New Zealand-based smart inhaler company Adherium, which up until now has distributed its products via pharma sales channels in Europe and Australia, plans to expand into the United States in the first half of 2018 with a direct-to-consumer (and direct-to-payer) strategy.
“We’ve had a great relationship over the last couple of years with AstraZeneca, we’ve launched in a couple dozen countries now in Europe and Australia, but we don’t want that to be the only channel for our technology to get into the marketplace,” CEO Arik Anderson, who took over the post in June, told Babyforyou.net.ua. “Specifically, we’re opening up a direct-to-consumer channel in the US and we’ll be launching that in the first half of 2018, and a direct-to-payer channel as we work with insurance companies and with pharmacies on being able to go and get our adherence solutions into the hands of patients where it will dramatically improve their lives.”
Adherium makes an adherence platform for asthma and COPD called Smartinhaler, which consists of a sensor on the inhaler and an app that makes data from that sensor available to patients, parents, caregivers, or a clinical team. In addition, the inhaler can be set to remind patients to use it by lighting up, making a sound, or vibrating. The inhaler can also help clinicians pinpoint when and how someone is misusing an inhaler, for instance holding it upside down or inhaling at the wrong time.
Anderson says the company is taking inspiration from successful direct-to-consumer products, both connected (like AliveCor’s smartphone-connected ECG Kardia) and non-connected (Mylan’s EPI-pen).
“As we look at the asthma population or the asthma and COPD population, we recognize that there are key segments of that population that are great candidates for direct to consumer,” Anderson said. “Specifically in the pediatric population, kids between the ages of about 5 and 17 whose parents remember last Saturday when their son or daughter was having an asthma attack, couldn’t breathe, and they put them in the car at 10 p.m. and drove them to the emergency room where they got a breathing treatment. They finally got relief, but it was horrible for the whole family.”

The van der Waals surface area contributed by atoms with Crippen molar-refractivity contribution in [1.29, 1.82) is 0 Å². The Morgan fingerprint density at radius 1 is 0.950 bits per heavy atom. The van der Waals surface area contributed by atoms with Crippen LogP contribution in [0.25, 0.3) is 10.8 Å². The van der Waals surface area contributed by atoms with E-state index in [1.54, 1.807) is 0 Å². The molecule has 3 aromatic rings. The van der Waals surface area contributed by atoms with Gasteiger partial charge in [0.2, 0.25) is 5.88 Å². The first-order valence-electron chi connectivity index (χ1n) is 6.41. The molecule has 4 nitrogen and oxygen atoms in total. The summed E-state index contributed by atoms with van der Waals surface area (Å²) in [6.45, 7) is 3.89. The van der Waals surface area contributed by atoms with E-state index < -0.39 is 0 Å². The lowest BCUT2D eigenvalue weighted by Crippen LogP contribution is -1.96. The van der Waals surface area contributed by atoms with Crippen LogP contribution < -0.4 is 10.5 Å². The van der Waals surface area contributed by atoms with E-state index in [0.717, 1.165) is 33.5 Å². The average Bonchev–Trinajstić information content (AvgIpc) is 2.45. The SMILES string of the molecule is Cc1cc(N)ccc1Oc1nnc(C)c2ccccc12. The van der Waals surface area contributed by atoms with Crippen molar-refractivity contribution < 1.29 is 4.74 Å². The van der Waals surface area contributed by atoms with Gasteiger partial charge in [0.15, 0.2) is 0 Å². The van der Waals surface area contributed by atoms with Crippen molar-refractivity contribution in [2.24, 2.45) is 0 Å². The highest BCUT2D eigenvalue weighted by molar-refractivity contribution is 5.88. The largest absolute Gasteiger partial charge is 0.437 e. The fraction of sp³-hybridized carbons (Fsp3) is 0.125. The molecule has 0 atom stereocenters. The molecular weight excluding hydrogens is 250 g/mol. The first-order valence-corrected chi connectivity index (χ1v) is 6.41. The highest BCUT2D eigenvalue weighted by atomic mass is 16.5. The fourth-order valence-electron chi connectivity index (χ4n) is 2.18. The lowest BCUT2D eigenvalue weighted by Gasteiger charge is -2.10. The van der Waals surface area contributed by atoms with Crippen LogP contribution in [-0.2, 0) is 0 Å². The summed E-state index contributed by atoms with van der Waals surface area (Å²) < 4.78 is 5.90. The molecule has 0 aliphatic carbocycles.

In addition to parents looking for help for their children, Anderson also sees a market for grown children looking for help for their parents.
“On the other end of the patient spectrum we look at the COPD patient, someone like my mother perhaps, still lives independently but needs to use an inhaler to help control her COPD,” he said. “But I’m worried, living a thousand miles away from my mother, that she’s forgetting. And I have no way to help manage that situation, until Adherium provides a solution where now on my smartphone from 1,000 miles away I can look to make sure my mother used her inhaler this afternoon. And if she didn’t, I can call her friend who checks in on her and make sure everything’s ok and that she’s using her inhaler.”
Anderson said the company is looking at a subscription pricing model in the area of $10 per month.
Entry into the US market potentially puts Adherium in direct competition with companies like Propeller Health and Cohero Health. But Anderson isn’t worried about a relatively small number of companies, given the size of the addressable market.
“There are about 25 million asthmatics in the US, another 15 million with severe to moderate COPD that would dramatically benefit from adherence technology,” he said. “We’re talking about 40 million patients that are potential targets. The US market is huge. And we’ve got a handful of companies that are looking at going and demonstrating how adherence can change that outcome. Frankly it’s good for all of us that there are multiple companies involved in that.”
Adherium recently opened up an office in San Mateo, California, and has hired a new head of marketing, Vik Panda, and a new VP of Sales, Tim Houchin. Anderson says in addition to direct-to-consumer efforts by Adherium, AstraZeneca intends to start marketing its respiratory adherence offering, which uses Adherium technology, in the United States some time this year. That leaves one other major channel on the company’s radar.
“We recognize there’s definitely a channel with direct to consumer, but the real economics, when I talk about adherence over all impacting the US healthcare system upwards of $300 billion a year or respiratory nonadherence costing the $34 billion a year, the groups that are paying that money are the insurance companies,” Anderson said. “Economically, they have the most to gain by improving adherence.”